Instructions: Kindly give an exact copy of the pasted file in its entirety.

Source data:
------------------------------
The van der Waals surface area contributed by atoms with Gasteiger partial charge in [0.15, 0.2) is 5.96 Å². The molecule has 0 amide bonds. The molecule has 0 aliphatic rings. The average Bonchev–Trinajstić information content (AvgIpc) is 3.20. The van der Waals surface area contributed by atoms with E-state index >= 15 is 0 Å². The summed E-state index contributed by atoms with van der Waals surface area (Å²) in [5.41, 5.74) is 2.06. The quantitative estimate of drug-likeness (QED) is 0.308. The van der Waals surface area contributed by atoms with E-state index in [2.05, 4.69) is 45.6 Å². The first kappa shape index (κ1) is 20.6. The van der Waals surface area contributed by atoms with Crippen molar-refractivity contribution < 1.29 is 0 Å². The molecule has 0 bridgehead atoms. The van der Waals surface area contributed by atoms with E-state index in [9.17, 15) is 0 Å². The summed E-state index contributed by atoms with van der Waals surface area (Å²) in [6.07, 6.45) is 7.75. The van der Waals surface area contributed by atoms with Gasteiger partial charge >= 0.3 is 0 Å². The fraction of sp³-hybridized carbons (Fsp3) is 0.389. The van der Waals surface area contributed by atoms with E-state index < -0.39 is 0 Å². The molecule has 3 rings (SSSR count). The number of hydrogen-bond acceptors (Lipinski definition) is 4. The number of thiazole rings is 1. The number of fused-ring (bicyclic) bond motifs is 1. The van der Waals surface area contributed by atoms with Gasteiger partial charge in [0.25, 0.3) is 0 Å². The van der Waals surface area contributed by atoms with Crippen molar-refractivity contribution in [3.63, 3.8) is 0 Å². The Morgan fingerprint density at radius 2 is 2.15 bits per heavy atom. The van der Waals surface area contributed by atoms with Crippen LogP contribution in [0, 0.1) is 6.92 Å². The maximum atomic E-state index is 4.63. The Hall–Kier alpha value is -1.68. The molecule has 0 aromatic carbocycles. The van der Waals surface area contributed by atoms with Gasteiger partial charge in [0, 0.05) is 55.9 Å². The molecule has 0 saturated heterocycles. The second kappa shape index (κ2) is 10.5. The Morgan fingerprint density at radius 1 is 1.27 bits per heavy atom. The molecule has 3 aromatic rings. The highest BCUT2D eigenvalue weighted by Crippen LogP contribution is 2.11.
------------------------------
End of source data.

The van der Waals surface area contributed by atoms with Gasteiger partial charge in [0.15, 0.2) is 5.96 Å². The molecule has 0 amide bonds. The molecule has 0 aliphatic rings. The average Bonchev–Trinajstić information content (AvgIpc) is 3.20. The van der Waals surface area contributed by atoms with E-state index >= 15 is 0 Å². The summed E-state index contributed by atoms with van der Waals surface area (Å²) in [5.41, 5.74) is 2.06. The quantitative estimate of drug-likeness (QED) is 0.308. The van der Waals surface area contributed by atoms with E-state index in [2.05, 4.69) is 45.6 Å². The first kappa shape index (κ1) is 20.6. The van der Waals surface area contributed by atoms with Crippen molar-refractivity contribution < 1.29 is 0 Å². The molecule has 0 bridgehead atoms. The van der Waals surface area contributed by atoms with E-state index in [9.17, 15) is 0 Å². The summed E-state index contributed by atoms with van der Waals surface area (Å²) in [6.07, 6.45) is 7.75. The van der Waals surface area contributed by atoms with Gasteiger partial charge >= 0.3 is 0 Å². The fraction of sp³-hybridized carbons (Fsp3) is 0.389. The van der Waals surface area contributed by atoms with E-state index < -0.39 is 0 Å². The molecule has 3 rings (SSSR count). The number of hydrogen-bond acceptors (Lipinski definition) is 4. The number of thiazole rings is 1. The number of fused-ring (bicyclic) bond motifs is 1. The van der Waals surface area contributed by atoms with Gasteiger partial charge in [0.25, 0.3) is 0 Å². The van der Waals surface area contributed by atoms with Crippen molar-refractivity contribution in [3.63, 3.8) is 0 Å². The Morgan fingerprint density at radius 2 is 2.15 bits per heavy atom. The van der Waals surface area contributed by atoms with Crippen LogP contribution in [0, 0.1) is 6.92 Å². The maximum atomic E-state index is 4.63. The Hall–Kier alpha value is -1.68. The molecule has 0 aromatic carbocycles. The van der Waals surface area contributed by atoms with Gasteiger partial charge in [0, 0.05) is 55.9 Å². The molecule has 0 saturated heterocycles. The second kappa shape index (κ2) is 10.5. The Morgan fingerprint density at radius 1 is 1.27 bits per heavy atom. The molecule has 3 aromatic rings. The highest BCUT2D eigenvalue weighted by Crippen LogP contribution is 2.11.